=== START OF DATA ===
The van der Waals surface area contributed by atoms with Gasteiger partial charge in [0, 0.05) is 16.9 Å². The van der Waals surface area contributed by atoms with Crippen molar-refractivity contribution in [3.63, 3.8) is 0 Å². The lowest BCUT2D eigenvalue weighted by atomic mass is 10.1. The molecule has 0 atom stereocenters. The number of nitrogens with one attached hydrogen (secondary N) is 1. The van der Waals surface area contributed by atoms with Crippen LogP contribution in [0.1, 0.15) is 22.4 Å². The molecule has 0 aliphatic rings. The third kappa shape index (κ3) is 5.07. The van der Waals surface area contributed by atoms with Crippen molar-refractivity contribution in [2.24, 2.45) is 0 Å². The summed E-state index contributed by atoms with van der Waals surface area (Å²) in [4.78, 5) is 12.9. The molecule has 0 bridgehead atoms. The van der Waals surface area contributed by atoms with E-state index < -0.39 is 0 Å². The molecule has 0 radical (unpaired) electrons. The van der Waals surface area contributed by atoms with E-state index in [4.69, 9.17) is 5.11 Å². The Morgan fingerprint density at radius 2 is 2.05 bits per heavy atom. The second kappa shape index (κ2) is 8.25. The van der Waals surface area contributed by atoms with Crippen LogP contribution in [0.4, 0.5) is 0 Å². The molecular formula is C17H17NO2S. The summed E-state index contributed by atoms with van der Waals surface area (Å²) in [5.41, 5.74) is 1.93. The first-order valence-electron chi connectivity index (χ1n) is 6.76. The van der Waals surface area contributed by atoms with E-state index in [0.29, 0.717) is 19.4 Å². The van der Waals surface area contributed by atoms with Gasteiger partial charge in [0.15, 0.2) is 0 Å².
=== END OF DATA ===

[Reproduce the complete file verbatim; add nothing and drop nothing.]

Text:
The van der Waals surface area contributed by atoms with Gasteiger partial charge in [0, 0.05) is 16.9 Å². The van der Waals surface area contributed by atoms with Crippen molar-refractivity contribution in [3.63, 3.8) is 0 Å². The lowest BCUT2D eigenvalue weighted by atomic mass is 10.1. The molecule has 0 atom stereocenters. The number of nitrogens with one attached hydrogen (secondary N) is 1. The van der Waals surface area contributed by atoms with Crippen LogP contribution in [0.1, 0.15) is 22.4 Å². The molecule has 0 aliphatic rings. The third kappa shape index (κ3) is 5.07. The van der Waals surface area contributed by atoms with Crippen molar-refractivity contribution in [2.24, 2.45) is 0 Å². The summed E-state index contributed by atoms with van der Waals surface area (Å²) in [4.78, 5) is 12.9. The molecule has 0 bridgehead atoms. The van der Waals surface area contributed by atoms with E-state index < -0.39 is 0 Å². The molecule has 0 radical (unpaired) electrons. The van der Waals surface area contributed by atoms with E-state index in [4.69, 9.17) is 5.11 Å². The Morgan fingerprint density at radius 2 is 2.05 bits per heavy atom. The second kappa shape index (κ2) is 8.25. The van der Waals surface area contributed by atoms with Crippen LogP contribution in [0.4, 0.5) is 0 Å². The molecular formula is C17H17NO2S. The summed E-state index contributed by atoms with van der Waals surface area (Å²) in [5.41, 5.74) is 1.93. The first-order valence-electron chi connectivity index (χ1n) is 6.76. The van der Waals surface area contributed by atoms with E-state index in [0.29, 0.717) is 19.4 Å². The van der Waals surface area contributed by atoms with Gasteiger partial charge in [0.15, 0.2) is 0 Å².